Printed in 1959, Mémoires (Memories) is the result of the second collaboration between the Danish artist Asger Jorn (1914-1973) and the French artist and theorist Guy Debord (1931-1994). Published by Éditions Situationist International (founded by Debord and Jorn), the book has been reprinted several times given its importance to the movement, first by Jean-Jacques Pauvert aux Belles Lettres in 1993 and then by Éditions Allia in 2004.
Mémoires is perhaps most famous for its cover made of heavy-grade sandpaper. Usually credited to Debord, the sleeve was actually conceived in a conversation between Jorn and the printer, V.O. Permild:
[Jorn] asked me, if I couldn’t find an unconventional material for the book cover. Preferably some sticky asphalt or perhaps glass wool. Kiddingly, he wanted, that by looking at people, you should be able to tell whether or not they had had the book in their hands. He acquiesced by my final suggestion: sandpaper (flint) nr. 2: ‘Fine. Can you imagine the result when the book lies on a blank polished mahogany table, or when it’s inserted or taken out of the bookshelf. It planes shavings off the neighbour’s desert goat. – “Memories on Asger Jorn” by Troels Andersen, quoted online in Christian Nolle, Books of Warfare, The Collaboration between Guy Debord & Asger Jorn from 1957-1959, http://virose.pt/vector/b_13/nolle.html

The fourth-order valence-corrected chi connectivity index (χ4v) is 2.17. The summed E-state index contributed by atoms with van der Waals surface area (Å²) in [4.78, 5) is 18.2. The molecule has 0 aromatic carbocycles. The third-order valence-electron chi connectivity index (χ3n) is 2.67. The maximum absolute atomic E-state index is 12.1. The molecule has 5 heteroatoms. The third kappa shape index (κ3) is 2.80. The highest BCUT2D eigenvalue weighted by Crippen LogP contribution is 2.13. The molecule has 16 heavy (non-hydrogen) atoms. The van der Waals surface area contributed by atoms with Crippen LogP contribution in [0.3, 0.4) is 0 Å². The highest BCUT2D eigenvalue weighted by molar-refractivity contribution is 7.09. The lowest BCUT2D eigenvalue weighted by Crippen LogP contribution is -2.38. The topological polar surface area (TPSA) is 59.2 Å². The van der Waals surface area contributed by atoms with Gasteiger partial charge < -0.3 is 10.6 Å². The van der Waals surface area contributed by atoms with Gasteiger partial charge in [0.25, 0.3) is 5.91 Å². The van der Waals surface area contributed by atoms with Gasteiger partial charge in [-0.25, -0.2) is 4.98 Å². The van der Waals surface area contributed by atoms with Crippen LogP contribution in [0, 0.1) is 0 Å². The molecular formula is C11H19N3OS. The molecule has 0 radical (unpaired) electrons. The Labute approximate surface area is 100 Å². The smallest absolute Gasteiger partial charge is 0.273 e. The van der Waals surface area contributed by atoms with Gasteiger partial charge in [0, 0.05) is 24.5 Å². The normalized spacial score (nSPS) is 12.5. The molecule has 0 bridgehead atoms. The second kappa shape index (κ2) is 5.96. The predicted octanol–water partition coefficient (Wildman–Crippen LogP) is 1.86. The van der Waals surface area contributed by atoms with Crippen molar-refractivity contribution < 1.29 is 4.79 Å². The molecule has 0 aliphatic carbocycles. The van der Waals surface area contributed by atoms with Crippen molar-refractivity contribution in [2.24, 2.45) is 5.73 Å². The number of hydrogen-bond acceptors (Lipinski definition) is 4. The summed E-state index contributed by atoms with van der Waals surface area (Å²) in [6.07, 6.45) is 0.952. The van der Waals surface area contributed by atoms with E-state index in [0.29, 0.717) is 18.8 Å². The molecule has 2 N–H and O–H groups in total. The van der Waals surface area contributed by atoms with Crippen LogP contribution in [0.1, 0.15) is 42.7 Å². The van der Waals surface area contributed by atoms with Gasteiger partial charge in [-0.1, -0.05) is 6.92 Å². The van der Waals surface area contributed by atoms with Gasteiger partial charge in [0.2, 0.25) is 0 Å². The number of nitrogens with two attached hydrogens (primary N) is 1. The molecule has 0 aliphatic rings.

Although few people own copies of these rare publications, both the first collaboration Fin de Copenhague and Mémoires are embedded in art historical literature of the period, such as a review in Architectural Review, October 1957, calling Fin de Copenhague a “remarkable piece of improvisation among the techniques of graphic reproduction.” The startling layouts in both volumes “anticipate, by 30 or more years, the typographic and textual fragmentation of Cranbrook, CalArts and Ray Gun magazine, which became a global design phenomenon.”
One of many descriptions of the making of these books, both publishing and performance, recounts:
Having just arrived in Copenhagen, Jorn and Debord rushed into a newsagents, stole a huge amount of magazines and newspapers, and spent a drunken afternoon collaging elements together. The next day they arrived at the printers with 32 collages, which were transferred to lithographic plates. Jorn then sat at the top of a ladder over the zinc plates, dropping cup after cup of Indian ink onto them. The plates were then etched and printed over the black texts and images.